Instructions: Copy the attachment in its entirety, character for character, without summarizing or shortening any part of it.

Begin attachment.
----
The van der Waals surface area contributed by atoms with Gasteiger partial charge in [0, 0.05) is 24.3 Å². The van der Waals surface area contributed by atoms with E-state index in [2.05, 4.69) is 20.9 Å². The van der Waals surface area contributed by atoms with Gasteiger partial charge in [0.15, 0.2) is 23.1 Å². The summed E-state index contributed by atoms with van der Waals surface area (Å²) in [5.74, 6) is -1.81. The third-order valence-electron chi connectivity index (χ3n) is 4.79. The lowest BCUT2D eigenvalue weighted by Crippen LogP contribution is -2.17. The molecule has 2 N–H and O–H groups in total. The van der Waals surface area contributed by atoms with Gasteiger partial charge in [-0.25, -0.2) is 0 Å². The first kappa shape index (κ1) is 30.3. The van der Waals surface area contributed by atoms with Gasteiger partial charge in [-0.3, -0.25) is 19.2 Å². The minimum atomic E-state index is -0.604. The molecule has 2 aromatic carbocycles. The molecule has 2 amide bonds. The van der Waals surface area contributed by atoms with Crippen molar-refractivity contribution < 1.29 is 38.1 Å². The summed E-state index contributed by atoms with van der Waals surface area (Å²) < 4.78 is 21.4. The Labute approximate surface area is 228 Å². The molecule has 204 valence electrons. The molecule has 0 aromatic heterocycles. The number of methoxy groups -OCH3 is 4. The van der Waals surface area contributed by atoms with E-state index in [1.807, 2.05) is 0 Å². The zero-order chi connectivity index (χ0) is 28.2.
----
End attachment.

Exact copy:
The van der Waals surface area contributed by atoms with Gasteiger partial charge in [0, 0.05) is 24.3 Å². The van der Waals surface area contributed by atoms with E-state index in [2.05, 4.69) is 20.9 Å². The van der Waals surface area contributed by atoms with Gasteiger partial charge in [0.15, 0.2) is 23.1 Å². The summed E-state index contributed by atoms with van der Waals surface area (Å²) in [5.74, 6) is -1.81. The third-order valence-electron chi connectivity index (χ3n) is 4.79. The lowest BCUT2D eigenvalue weighted by Crippen LogP contribution is -2.17. The molecule has 2 N–H and O–H groups in total. The van der Waals surface area contributed by atoms with Gasteiger partial charge in [-0.25, -0.2) is 0 Å². The first kappa shape index (κ1) is 30.3. The van der Waals surface area contributed by atoms with Gasteiger partial charge in [-0.3, -0.25) is 19.2 Å². The minimum atomic E-state index is -0.604. The molecule has 2 aromatic carbocycles. The molecule has 2 amide bonds. The van der Waals surface area contributed by atoms with Crippen molar-refractivity contribution < 1.29 is 38.1 Å². The summed E-state index contributed by atoms with van der Waals surface area (Å²) < 4.78 is 21.4. The Labute approximate surface area is 228 Å². The molecule has 204 valence electrons. The molecule has 0 aromatic heterocycles. The number of methoxy groups -OCH3 is 4. The van der Waals surface area contributed by atoms with E-state index in [1.807, 2.05) is 0 Å². The zero-order chi connectivity index (χ0) is 28.2.